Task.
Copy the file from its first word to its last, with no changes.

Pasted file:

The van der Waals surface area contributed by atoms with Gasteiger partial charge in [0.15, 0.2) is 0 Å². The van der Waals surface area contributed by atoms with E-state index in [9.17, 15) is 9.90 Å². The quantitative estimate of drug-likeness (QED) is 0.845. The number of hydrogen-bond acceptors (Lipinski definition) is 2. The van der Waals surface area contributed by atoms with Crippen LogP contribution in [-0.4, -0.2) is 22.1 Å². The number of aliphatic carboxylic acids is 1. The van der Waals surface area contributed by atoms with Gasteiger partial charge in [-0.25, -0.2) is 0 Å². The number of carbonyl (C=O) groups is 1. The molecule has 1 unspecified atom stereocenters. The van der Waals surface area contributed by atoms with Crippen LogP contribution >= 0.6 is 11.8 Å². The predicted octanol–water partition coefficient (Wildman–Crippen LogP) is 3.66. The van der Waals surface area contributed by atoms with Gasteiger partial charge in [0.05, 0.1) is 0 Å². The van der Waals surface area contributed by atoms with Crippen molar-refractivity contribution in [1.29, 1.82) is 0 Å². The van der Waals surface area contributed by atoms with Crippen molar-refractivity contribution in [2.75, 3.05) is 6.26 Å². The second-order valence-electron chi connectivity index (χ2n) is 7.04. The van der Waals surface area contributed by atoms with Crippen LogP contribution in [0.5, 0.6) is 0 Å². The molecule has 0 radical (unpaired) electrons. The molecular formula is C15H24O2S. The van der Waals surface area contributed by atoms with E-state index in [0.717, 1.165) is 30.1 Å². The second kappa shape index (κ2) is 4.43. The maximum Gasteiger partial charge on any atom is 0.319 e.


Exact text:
The van der Waals surface area contributed by atoms with Gasteiger partial charge in [0.15, 0.2) is 0 Å². The van der Waals surface area contributed by atoms with E-state index in [9.17, 15) is 9.90 Å². The quantitative estimate of drug-likeness (QED) is 0.845. The number of hydrogen-bond acceptors (Lipinski definition) is 2. The van der Waals surface area contributed by atoms with Crippen LogP contribution in [-0.4, -0.2) is 22.1 Å². The number of aliphatic carboxylic acids is 1. The van der Waals surface area contributed by atoms with Gasteiger partial charge in [-0.25, -0.2) is 0 Å². The number of carbonyl (C=O) groups is 1. The molecule has 1 unspecified atom stereocenters. The van der Waals surface area contributed by atoms with Crippen LogP contribution >= 0.6 is 11.8 Å². The predicted octanol–water partition coefficient (Wildman–Crippen LogP) is 3.66. The van der Waals surface area contributed by atoms with Gasteiger partial charge in [0.05, 0.1) is 0 Å². The van der Waals surface area contributed by atoms with Crippen molar-refractivity contribution in [1.29, 1.82) is 0 Å². The van der Waals surface area contributed by atoms with Crippen molar-refractivity contribution in [2.75, 3.05) is 6.26 Å². The second-order valence-electron chi connectivity index (χ2n) is 7.04. The van der Waals surface area contributed by atoms with Crippen LogP contribution in [0.5, 0.6) is 0 Å². The molecule has 0 radical (unpaired) electrons. The molecular formula is C15H24O2S. The van der Waals surface area contributed by atoms with E-state index in [0.717, 1.165) is 30.1 Å². The second kappa shape index (κ2) is 4.43. The maximum Gasteiger partial charge on any atom is 0.319 e.